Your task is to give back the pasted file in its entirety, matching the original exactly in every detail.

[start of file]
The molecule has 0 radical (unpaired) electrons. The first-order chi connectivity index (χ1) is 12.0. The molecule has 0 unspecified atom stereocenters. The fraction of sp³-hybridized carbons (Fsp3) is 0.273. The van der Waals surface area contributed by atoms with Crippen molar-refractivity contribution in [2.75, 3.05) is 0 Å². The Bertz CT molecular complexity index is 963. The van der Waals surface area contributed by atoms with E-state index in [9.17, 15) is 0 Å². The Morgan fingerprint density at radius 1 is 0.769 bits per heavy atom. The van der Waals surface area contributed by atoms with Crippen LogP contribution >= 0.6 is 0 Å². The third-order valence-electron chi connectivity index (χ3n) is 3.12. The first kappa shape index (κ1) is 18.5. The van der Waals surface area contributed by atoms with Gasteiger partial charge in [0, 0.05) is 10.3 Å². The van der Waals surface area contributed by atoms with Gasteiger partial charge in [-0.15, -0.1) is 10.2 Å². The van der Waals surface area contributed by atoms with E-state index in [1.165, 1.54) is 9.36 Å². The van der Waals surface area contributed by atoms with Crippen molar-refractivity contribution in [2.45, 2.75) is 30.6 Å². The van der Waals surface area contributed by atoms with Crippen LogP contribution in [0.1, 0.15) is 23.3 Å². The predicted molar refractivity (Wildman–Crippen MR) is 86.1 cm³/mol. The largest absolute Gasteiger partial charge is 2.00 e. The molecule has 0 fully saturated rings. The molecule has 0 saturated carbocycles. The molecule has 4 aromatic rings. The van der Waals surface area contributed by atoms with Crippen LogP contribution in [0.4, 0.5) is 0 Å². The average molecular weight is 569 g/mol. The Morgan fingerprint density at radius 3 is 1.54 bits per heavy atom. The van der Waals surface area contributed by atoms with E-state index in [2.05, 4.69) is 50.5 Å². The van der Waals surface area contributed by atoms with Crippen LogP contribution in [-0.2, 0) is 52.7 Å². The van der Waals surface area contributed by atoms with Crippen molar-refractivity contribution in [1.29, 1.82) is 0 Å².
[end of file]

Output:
The molecule has 0 radical (unpaired) electrons. The first-order chi connectivity index (χ1) is 12.0. The molecule has 0 unspecified atom stereocenters. The fraction of sp³-hybridized carbons (Fsp3) is 0.273. The van der Waals surface area contributed by atoms with Crippen molar-refractivity contribution in [2.75, 3.05) is 0 Å². The Bertz CT molecular complexity index is 963. The van der Waals surface area contributed by atoms with E-state index in [9.17, 15) is 0 Å². The Morgan fingerprint density at radius 1 is 0.769 bits per heavy atom. The van der Waals surface area contributed by atoms with Crippen LogP contribution >= 0.6 is 0 Å². The third-order valence-electron chi connectivity index (χ3n) is 3.12. The first kappa shape index (κ1) is 18.5. The van der Waals surface area contributed by atoms with Gasteiger partial charge in [0, 0.05) is 10.3 Å². The van der Waals surface area contributed by atoms with Gasteiger partial charge in [-0.15, -0.1) is 10.2 Å². The van der Waals surface area contributed by atoms with E-state index in [1.165, 1.54) is 9.36 Å². The van der Waals surface area contributed by atoms with Crippen molar-refractivity contribution in [2.45, 2.75) is 30.6 Å². The van der Waals surface area contributed by atoms with Crippen LogP contribution in [0.1, 0.15) is 23.3 Å². The predicted molar refractivity (Wildman–Crippen MR) is 86.1 cm³/mol. The largest absolute Gasteiger partial charge is 2.00 e. The molecule has 0 fully saturated rings. The molecule has 0 saturated carbocycles. The molecule has 4 aromatic rings. The van der Waals surface area contributed by atoms with Crippen LogP contribution in [0.4, 0.5) is 0 Å². The average molecular weight is 569 g/mol. The Morgan fingerprint density at radius 3 is 1.54 bits per heavy atom. The van der Waals surface area contributed by atoms with E-state index in [2.05, 4.69) is 50.5 Å². The van der Waals surface area contributed by atoms with Crippen LogP contribution in [-0.2, 0) is 52.7 Å². The van der Waals surface area contributed by atoms with Crippen molar-refractivity contribution in [1.29, 1.82) is 0 Å².